Swedish poet Tomas Tranströmer was awarded the 2011 Nobel Prize for Literature “because, through his condensed, translucent images, he gives us fresh access to reality” (see the press release here).
For those who keep track, he is the first poet to win since 1996, when Wislaw Szymborska won. However, he is the eighth European to win the in the last ten years. However, again, he is the first Scandinavian to win since 1974, when Eyvind Johnson shared the award with Harry Martinson.
I haven’t read a word written by Tranströmer, despite the fact that his name is always toward the top of the list of Nobel potentials and the fact that two of my favorite publishers have published books by him (New Directions published The Great Enigma: New Collected Poems and Graywolf Press published The Half-Finished Heaven: The Best Poems of Tomas Tranströmer).
I am personally happy to see it go to a poet, especially after such a long spell. Poetry is generally taken too lightly, and usually not at all, as if it were true that whatever you want to call poetry is poetry.This is an attitude worthy only of adolescents. But this too shall pass.
The Poetry Foundation, that self-congratulatory bastion of the curious and the arcane has only two poems by Tomas Transtrømmer in its archives. One is only about six lines long. Maybe he didn’t have a stroke, after all: maybe he just got tired of talking to himself!
Yes, I agree, Kevin. Poetry gets very little airspace these days. There will be the usual howls of outrage, but from the Nobel prize winners that I’ve read, I think the committee has introduced the rest of us to some very interesting writers that we otherwise in the US/UK-dominated world would never come across. I am thinking of le Clezio in particular, but also Elias Canetti and Australia’s own Patrick White.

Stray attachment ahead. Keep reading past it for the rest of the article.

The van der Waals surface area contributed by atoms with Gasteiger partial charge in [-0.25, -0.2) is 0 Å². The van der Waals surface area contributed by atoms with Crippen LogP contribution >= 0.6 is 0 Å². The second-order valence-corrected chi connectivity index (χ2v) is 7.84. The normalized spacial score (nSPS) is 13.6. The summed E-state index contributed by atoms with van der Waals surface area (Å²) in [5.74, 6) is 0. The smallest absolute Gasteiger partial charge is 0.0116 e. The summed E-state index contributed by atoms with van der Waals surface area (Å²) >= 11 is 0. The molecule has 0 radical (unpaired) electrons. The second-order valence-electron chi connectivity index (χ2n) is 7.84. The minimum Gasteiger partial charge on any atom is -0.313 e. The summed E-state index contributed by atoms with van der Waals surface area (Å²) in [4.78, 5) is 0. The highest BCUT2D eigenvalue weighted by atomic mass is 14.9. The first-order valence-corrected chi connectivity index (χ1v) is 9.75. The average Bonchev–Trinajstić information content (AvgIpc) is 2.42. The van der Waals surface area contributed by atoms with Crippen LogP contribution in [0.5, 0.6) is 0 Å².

Not quite true, Trevor. When Herta Müller won it two years ago the citation made particular note of her depiction of the landscape of the dispossessed via “the concentration of poetry and the frankness of prose”. It’s just that to us, in English translation, she’s not known as a poet. But, yes, first exclusive poet since 1996.
In anticipation of Transtömer winning – I had an feeling yesterday – I took The Great Enigma off my shelves and had a dip in and out, getting little from it. Today, with the news, I’ve forced myself to be a bit persistent with reading it and, must say, while I find his poetry sometimes too oblique for me, some of the stuff has been inspirational.
The only issue I take with The Great Enigma is that, given it’s pretty much a complete works, that it isn’t multilingual. I feel that translated poetry ought to come with the original so as to give us an idea of how the original looked and, even if we speak not a jot of the source language, we can see how it scans and determine how it has been translated. Is the English version, for example, replicating the images, or the rhythm. Does it sacrifice rhymes or rhythm to capture the idea in free prose? Or does the image change, to something more suitable, to fit the constrictions of form?
You make a good point. At this stage, at least, of a writer’s career, perhaps more effort should be made to be sure the translation is transparent. By that I mean, that it’s editorial decisions,compromises and distortions of the original qualities are laid out for ALL to see and to understand (and judge). Bi-lingual editions would serve this purpose pretty well.
If not a bi-lingual edition (too cumbersome and costly for novels or even collections of poetry), perhaps an annotated edition would do as, or nearly as, well. Who knows but that this may be in the offing now that the future sales are secured. The need is there. Is there a will to meet it?
I not read him but read a couple of short poems yesterday that people linked too ,I enjoyed them so will be reading a collection in the near future I always feel like I should read more poetry in translation than I do ,all the best stu
Stewart, you got me. I had no idea that Müller wrote an ounce of poetry (though I’m sure I read that citation when she won). I may pick up The Great Enigma some time. I’m somewhat surprised it isn’t bilingual since much of the poetry I get from New Directions is. Probably it’s because they’ve been publishing him for decades so were just putting together stuff based on past practice for him. Or maybe the bilingual editions are even more recent than that edition. I agree that these are valuable editions, even for those who don’t read a lick of the original language.
Stu, I also feel I should read more poetry in translation — and more poetry in general. I’ve felt this way for years, though, so I’m not sure how soon that’ll change for me.